Dear Diary

January 1, 2014

Winter Breakdown


I just sent an email to my advisor asking for the code I need to register for a January class. Most students take the month off, but the school is still officially open, and you can elect go back early to make up some credits or work on an individual project. I want to go back early to avoid being home, even if it means I have to take a random course and read Ayn Rand or some other torture.

Being home has been nice in a lot of ways. I got to hang out with my brother and our baby cousin (the only acceptable baby in the world). I’ve gone to the movies, driven my car around, taken advantage of having food around 24/7, and watched a lot of TV. But I need to leave. Here’s why.

1. My mom is treating me like a child/idiot. I went out to dinner with her one of the first nights I was here, and when we were done eating and I started to ask the waitress for a box for the rest of my food, my mom cut me off and asked for one on my behalf. Then she smiled at me and said, super condescendingly, “I know that’s hard for you.” O. M. G. Like, I know she’s trying to be sensitive to the fact that I hate being in public, but I haven’t had significant difficulty talking to restaurant staff since like 2008. Yes, sometimes I panic and want help doing stuff like that, but I usually ask for it when I need it. Plus, if she truly cared about my fear of interacting with strangers, she would have ordered for me at the beginning of the meal, right? There’s an episode of Sex and the City where Carrie brings Miranda bagels to be “a good friend,” but she forgets the cream cheese. Miranda calls her out on this, because it’s evident that Carrie just wanted to come over to talk about her own recent breakup, or else she would have remembered the cream cheese. My mom wanted to be helpful, but it seems like she really just wanted to demonstrate that she “understands” me, without actually doing the work of understanding me.

2. The way my mom is treating me reminds me of how angry she’d get whenever I wanted to stay home from Sunday school or social gatherings. She used to talk about how sin and doubt were signs of the devil’s influence.

I remember all of the things my family and friends took it upon themselves to diagnose me with: anxiety, depression, Asperger’s, ADD. It made me feel defective, like I was born spoiled the way food can be spoiled in the making. I imagined a black tumor rapidly growing inside me, representing whatever made me feel afraid of and distant from others.

I used to picture myself at the bottom of a series of dark, labyrinthine subterranean tunnels that glowed red and emitted red flames. I imagined that God had left me there, and that the only ways out were to be morally pure and to socialize, or to reject God and his “plan” for me outright, whereupon I could find happiness in this life but would be condemned to spend my afterlife in hell, which terrified me. I thought that I might one day write about all of this, and that the second option would make for better writing.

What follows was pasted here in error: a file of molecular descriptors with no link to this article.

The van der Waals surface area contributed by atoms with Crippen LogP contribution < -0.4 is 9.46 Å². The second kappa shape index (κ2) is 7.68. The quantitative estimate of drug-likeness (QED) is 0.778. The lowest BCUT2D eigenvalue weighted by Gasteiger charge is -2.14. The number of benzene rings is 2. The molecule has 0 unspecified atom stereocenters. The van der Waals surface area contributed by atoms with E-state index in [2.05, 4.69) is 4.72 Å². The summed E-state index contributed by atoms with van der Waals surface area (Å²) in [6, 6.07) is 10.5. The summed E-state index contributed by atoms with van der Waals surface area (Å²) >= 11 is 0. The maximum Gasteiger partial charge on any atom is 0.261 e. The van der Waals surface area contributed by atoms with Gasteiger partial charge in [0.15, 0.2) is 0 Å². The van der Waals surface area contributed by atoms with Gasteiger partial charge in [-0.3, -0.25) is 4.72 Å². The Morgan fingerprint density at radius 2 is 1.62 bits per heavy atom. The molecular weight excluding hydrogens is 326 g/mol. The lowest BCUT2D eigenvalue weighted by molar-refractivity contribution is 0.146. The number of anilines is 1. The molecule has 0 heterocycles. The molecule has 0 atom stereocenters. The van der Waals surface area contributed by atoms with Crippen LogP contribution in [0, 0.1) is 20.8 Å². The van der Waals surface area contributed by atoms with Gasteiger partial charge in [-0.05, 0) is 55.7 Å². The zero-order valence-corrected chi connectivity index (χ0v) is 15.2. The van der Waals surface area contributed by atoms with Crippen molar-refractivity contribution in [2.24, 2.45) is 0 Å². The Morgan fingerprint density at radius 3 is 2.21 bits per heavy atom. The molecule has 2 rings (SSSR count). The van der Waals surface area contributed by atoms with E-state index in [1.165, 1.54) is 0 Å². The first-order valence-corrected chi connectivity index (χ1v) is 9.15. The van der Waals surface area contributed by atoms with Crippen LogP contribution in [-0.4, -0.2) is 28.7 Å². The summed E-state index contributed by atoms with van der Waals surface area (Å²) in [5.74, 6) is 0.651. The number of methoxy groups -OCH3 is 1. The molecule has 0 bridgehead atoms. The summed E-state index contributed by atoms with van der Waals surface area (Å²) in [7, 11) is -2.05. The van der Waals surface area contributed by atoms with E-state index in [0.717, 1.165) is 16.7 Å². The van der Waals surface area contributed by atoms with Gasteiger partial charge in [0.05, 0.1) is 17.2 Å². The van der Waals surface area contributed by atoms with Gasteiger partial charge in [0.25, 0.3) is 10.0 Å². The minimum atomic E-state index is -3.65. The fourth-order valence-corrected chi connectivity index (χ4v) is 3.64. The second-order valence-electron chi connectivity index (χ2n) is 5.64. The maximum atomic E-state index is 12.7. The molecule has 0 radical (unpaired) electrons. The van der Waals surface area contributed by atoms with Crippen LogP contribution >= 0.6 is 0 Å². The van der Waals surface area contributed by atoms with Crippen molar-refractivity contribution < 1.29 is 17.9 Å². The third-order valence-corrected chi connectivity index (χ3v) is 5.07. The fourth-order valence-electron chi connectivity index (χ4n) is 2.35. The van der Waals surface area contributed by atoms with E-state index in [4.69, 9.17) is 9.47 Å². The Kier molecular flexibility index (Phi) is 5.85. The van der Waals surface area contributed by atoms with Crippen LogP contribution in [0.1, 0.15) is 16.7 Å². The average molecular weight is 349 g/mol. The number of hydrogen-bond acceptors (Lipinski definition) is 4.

I think I came up with the labyrinth in fourth grade. My friend and I got into a series of books called Daughters of the Moon. It was about teenage girls who had magic powers because they were secretly goddesses. We copied the moon-shaped necklaces they wore with yarn and tinfoil, called each other Serena and Vanessa after two of the main characters, and pretended to be them at recess. When we wrote down the names of these books for a class reading competition, our teacher was alarmed. When she learned that they included witchcraft and—worse—sex, she contacted our parents.

I remember crying as my mom yelled at me that night. I remember not knowing what about those books she was so afraid of but figuring it out later. At the end of our talk, she held up the second book, Into Cold Fire, and asked me what color it was. The cover was red. “Do you know what that is?” she asked. I didn’t answer. “It’s the color of the Devil. This girl”—she pointed to the girl on the cover, who happened to be Serena, the character I pretended to be—“is the devil.”

This incident is really, really, really funny to me now because it’s really, really, realllllyyy funny, but it was horrifying to me then because it confirmed all of my fears about myself: that I was unfit for society and also morally bad, condemned to hell. It also set the template for how I would think about sex once I found out what it was: as a dark ritual that your soul would be punished for engaging in. It’s taken years for me to release my self-image from the grip of these ideas. They made me so miserable for so long.

I know that I have some social anxiety and a disposition that favors observation over participation, but I also have the ability to work through my anxieties and confidence so that it’s possible for me to be with other people, because there is no tumorous mass of evil within me. Being home makes me remember how I used to feel. Being at school means I can continue progressing.

3. The mundane here is worse than the mundane there. Saturday night at dinner my mom recounted a hilarious story that a woman from my grandmother’s nursing home had told her at the home’s Christmas party. The woman listed everything she’d made for Christmas breakfast the year before. She’d made a bunch of really good food, but when she sat down to eat, she realized she’d forgotten to make eggs. My mom repeated the “zinger” (SHE FORGOT TO MAKE THE EGGS) and laughed, and my dad laughed his fake laugh.

At school, there is much that is mundane and plenty of false laughter, but I would rather listen to an infinite number of people talking about studying than hear this kind of story again. If I’m going to be frustrated and bored in any capacity, I would rather do it there, where there are people I like and where even the boring things at least have a point. ♦


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  • Abby January 1st, 2014 8:03 PM

    Katherine. KATHERINE. I legitimately cannot handle how well your post reflects how I feel about being home. I couldn’t have said any of that better than you. Thank you.